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Commercial Banking Ch. 11, Investment Banking Ch. 16, Mutual Funds and Hedge Funds Ch. 17
Terms in this set (57)
Cost Economies of scale
a FI can lower its average operating costs by expanding its activities beyond domestic boundaries
Revenue increases or cost reductions resulting from mergers that are not due to scale or scope economies
bank assets vs bank liabilities
Bank assets tend to have longer maturities and lower liquidity than/as bank liabilities.
Economies of scope
The value of a firm's products or services increases as a function of the number of different businesses in which that firm operates.
Standby letters of credit
used to guarantee that a party will fulfill monetary obligations involving construction, service, or sales contracts
A contingent promise by a bank to pay a bill when it comes due if the bill's originator fails to pay.
banks vs depository institutions
Usually have an ROA of 0.5-3%
I. Banks have more diversified asset portfolios
II. Banks obtain funds from more different types sources
III. The average size bank is larger than other depository institutions
IS A Non-bank bank called industrial loan corporations and they provide loans to low quality, high-interest rate corporations that banks avoid.
Reasons for decrease in bank profitability
I. Flattening of the yield curve
II. Increase in competitive pressures on asset pricing
III. Increases in foreclosures in the mortgage market
An inverted yield curve can result in a negative NIM
Venture Capital Firms
Companies that invest in start-up businesses with high growth potential in exchange for a share of ownership
Investment firms that pool money from individuals and/or institutions and invest equity funds in startup firms.
Sarbanes- Oaxley Bill
This bill is
I. Created an independent auditing oversight board run by the SEC
II. Increased penalties for corporate wrongdoers
are a direct competitor to mutual funds. long-term mutual funds that are also designed to replicate a particular stock market index.
Funds consisting of various mixtures of money market securities that have caused disintermediation at banks at times. This is because MMMFs Sometimes pay higher interest rates than bank deposits
Under ERISA, pension fund managers are required to invest fund assets as wisely as if they were investing their own money. This requirement is called the Prudent person rule
401 K plans
plans that allow employees to make tax favored pay deferrals toward retirement savings through a payroll deduction plan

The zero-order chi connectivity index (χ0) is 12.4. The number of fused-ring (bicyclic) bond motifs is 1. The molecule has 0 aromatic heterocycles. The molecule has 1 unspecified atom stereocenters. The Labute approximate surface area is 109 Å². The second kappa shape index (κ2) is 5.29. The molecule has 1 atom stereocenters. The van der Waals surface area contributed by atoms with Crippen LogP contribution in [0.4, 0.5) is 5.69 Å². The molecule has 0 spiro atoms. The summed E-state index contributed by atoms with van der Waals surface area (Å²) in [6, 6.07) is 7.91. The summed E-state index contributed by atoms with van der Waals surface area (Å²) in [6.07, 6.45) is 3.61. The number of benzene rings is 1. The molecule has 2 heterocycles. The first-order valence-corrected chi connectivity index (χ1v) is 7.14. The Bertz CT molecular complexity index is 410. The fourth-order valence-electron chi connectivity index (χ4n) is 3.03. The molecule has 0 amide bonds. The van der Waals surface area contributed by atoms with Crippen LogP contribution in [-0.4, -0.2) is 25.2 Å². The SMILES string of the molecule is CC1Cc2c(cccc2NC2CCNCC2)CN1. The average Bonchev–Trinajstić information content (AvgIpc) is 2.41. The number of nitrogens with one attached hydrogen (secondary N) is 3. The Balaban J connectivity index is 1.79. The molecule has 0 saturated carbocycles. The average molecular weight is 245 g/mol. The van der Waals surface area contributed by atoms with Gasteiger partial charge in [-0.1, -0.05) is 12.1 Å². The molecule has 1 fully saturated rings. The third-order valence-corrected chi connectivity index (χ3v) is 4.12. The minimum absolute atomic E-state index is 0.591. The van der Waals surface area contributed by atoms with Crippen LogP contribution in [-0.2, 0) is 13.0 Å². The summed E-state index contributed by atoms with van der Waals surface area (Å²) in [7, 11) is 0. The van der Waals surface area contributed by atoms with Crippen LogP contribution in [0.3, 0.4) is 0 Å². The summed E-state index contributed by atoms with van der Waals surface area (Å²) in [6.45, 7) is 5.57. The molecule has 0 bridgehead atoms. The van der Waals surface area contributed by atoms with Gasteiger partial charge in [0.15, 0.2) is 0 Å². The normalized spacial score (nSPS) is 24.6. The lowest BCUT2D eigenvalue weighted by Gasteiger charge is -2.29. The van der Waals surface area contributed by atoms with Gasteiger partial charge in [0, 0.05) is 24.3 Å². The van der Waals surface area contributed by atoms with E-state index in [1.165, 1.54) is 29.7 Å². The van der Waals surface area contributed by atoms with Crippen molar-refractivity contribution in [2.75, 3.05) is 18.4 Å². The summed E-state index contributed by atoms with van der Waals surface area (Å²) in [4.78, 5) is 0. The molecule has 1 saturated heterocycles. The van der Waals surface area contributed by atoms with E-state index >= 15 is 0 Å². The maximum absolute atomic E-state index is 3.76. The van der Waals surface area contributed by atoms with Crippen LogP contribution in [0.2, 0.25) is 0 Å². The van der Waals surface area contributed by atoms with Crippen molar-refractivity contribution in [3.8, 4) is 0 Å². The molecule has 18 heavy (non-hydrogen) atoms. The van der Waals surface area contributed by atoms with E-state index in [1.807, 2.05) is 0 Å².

II. They allow employer and employee contributions
III. Earnings accrue tax free during the employee's working years
IV. They allow employee discretion in asset allocation
Loans -% of assets/classes
Loans are the highest earning asset on the bank balance sheet. In order to compete and
reward its shareholders, banks must invest heavily in their highest returning asset. Prior to
deregulation and increased competition, banks held much lower percentages of loans.
The four major loan categories are commercial and industrial loans (loans to businesses),
mortgage loans, consumer loans and the ubiquitous "other" category.
Major sources of funds for banks
*Equity: Common stock, paid in capital and retained earnings
*Deposits: The main source of funding
*Transaction accounts are comprised of demand deposits (pay no interest) or NOW
accounts (negotiable order of withdrawal or an interest bearing checking account)
*Retail savings and time deposits (<$100,000 in size) savings have no fixed maturity,
while time deposits have a set maturity date.
*Large time deposits (>$100,000) are negotiable certificates of deposit that can be resold
to other investors prior to maturity.
*Non-deposit liabilities include loans from other banks, repurchase agreements and bonds.
A procedure that permits a company to register a number of securities with the SEC and sell them over a two-year period rather than at the time of registration.
Corporations can submit one registration statement for stock issues for the next two years. This allows issuers to quickly bring an issue to the public at times when prices are
The largest in dollar value of assets group also called depository institutions b/c a significant portion of their funds come from customer deposits.
Major assets are loans and their major liabilities are deposits.
They provide long term mortgage loans to households, and still raise funds with short term liability contracts such as deposits.
Involves transactions such as the raising of debt and equity securities for corporations or governments. This includes the origination, underwriting, and placement of securities in money and capital markets for corporate or government issuers.